It’s our war now

Pakistan soldiers executed by Taliban

While many of us have been distracted by what’s going on in Islamabad, it’s what is happening in KPK that we should be paying close attention to if we want a glimpse of what the future holds. Events this week increasingly point to a terrifying future for Pakistan if we don’t stop and think about our national security strategy and whether any militants are really “ours” or “theirs”.

On Sunday, Taliban militants beheaded seven Pakistani soldiers in Dir. The next day, Afghan-based Taliban militants carried out a cross-border raid that martyred 13 Pakistani soldiers.

The Foreign Office responded immediately by summoning deputy head of the Afghan Mission in Islamabad, Musa Arifi, to the Foreign Office where the Afghan diplomat was told that the government of Afghanistan should take appropriate measures to prevent recurrence of similar incidents in the future.

The next day it was reported that TTP admits having safe haven in Afghanistan. Presumably the Foreign Office will now demand that Afghanistan eliminate militant safe havens on their side of the border. It will be interesting to see if they respond that TTP are not attacking Afghanistan and they have their hands full fighting their own Taliban militants.

The latest events also belie the increasingly accepted propaganda that Afghan Taliban are ‘freedom fighters’ who are waging war against occupation and mean no harm to Pakistan. If NATO really is losing the war in Afghanistan, then this means that the TTP safe havens are being allowed not by foreign occupiers, but by the Afghan militants. In other words, the ‘good Taliban/bad Taliban’ narrative is a lie. Why does no one ask why Jalaluddin Haqqani doesn’t take out Hakimullah Mehsud? Different militant groups may operate under different leadership and have different objectives, but they are all operating under the same extremist ideological umbrella, and in the long term they all want the same thing – forcing all of us to live under their medieval form of rule…or die.

This future is not inevitable, however. We can change course, but we can’t do it alone. We can prevent this future by facing the fact that just like the Americans use of jihadi proxies ended with the militants turning on them, we cannot trust any militant group to be our ally either. We don’t have to pretend that there are not serious problems with US strategy in Afghanistan, but we should also not pretend that an American failure will be a Pakistani success.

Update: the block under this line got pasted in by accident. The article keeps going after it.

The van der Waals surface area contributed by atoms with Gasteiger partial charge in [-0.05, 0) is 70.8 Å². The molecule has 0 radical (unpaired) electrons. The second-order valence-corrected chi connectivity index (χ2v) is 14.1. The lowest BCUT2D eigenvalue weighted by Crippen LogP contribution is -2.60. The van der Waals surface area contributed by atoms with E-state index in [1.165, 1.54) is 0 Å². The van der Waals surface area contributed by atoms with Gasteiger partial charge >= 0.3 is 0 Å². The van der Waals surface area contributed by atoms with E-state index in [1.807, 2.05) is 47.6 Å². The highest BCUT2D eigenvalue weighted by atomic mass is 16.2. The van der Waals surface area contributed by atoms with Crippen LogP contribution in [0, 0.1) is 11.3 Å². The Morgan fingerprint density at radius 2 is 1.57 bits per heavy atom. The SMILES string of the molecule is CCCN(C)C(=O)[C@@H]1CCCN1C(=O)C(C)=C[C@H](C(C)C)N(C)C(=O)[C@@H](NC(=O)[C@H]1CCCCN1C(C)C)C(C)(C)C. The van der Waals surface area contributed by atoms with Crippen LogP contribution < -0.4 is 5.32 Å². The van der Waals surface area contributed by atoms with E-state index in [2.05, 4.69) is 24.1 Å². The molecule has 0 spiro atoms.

In 2014, the Americans will be gone. The Taliban will still be here. Will we continue pretending that Taliban are not bombing schools? Will we continue ignoring the killing of Shias? Will we continue to hide our heads in the sand and ignore the fact that these extremist militants are attacking our own culture and religious heritage?

Instead of US giving harsh statements about militant camps on the Pakistan side and Pakistan giving official protests about militant camps on the Afghan side, US and Pakistani generals should be sitting down together and developing a strategy for eliminating militant camps on BOTH sides. It may not be what we want to hear, but after this week, saying “this isn’t our war” isn’t going to cut it anymore.

Zardari bowls out opponents once again

PM Raja Pervaiz Ashraf

Asif Ali Zardari has been underestimated from day one. The shrewd businessman has proved not only to be a master of the boardroom, but of political strategy as well. Nominating Raja Pervaiz Ashraf as Prime Minister after losing successive wickets appears his latest triumph. And, as with his previous deliveries, this one too seems to have outwitted the opposition.

Nawaz Sharif termed Raja Pervaiz’s election as ‘tragedy’, but perhaps the PML-N chief was thinking of his own political fortunes. After all, Raja Pervaiz was born in Sindh and speaks Sindhi, but he was elected in Punjab. Even the carefully staged energy riots look a little bit awkward with a new Prime Minister who, as Minister of Water and Power, added more Megawatts to the national grid than anyone since the government of Mohtarma Benazir Bhutto.

Imran Khan too seems to have been outplayed in this innings as he finds himself with a Vice-Chairman from a feudal family while Asif Zardari has a Prime Minister who rose through party ranks from a middle class background. By nominating Raja Pervaiz, Zardari has also neutralised Khan’s nationalistic appeals to security hawks. Though a liberal himself, Raja Pervaiz is strong on national security. In his first speech as PM, he declared that there can be no peace in Pakistan without peace in Afghanistan, sending a clear signal that the government continues to be united on defending Pakistan’s priorities.

Qamar Zaman Kaira’s stellar performances on talk shows had many PPP supports hoping he would pull off a surprise win, but it’s Kaira’s unmatched ability to silence the chattering heads that made him indispensable as Information Minister. Some suggested the name of Hina Rabbani Khar, too – but her deft handling of foreign affairs means that she too is more needed where she is. What is impressive about this debate among PPP supporters is that despite losing such figures as Benazir Bhutto, Salmaan Taseer, Shahbaz Bhatti, Husain Haqqani, Yousaf Gilani, and Makhdoom Shahabuddin, PPP still has such a deep line-up from which to draw new players.

Politics is a test match – not T20. You have to play a long term strategy if you want to win. Zardari’s opposition thought they could force him to retire early, but he proved too skilled for that. Now they are praying for a draw. But with this latest innings, Zardari has shown once again it’s the opposition who is still chasing.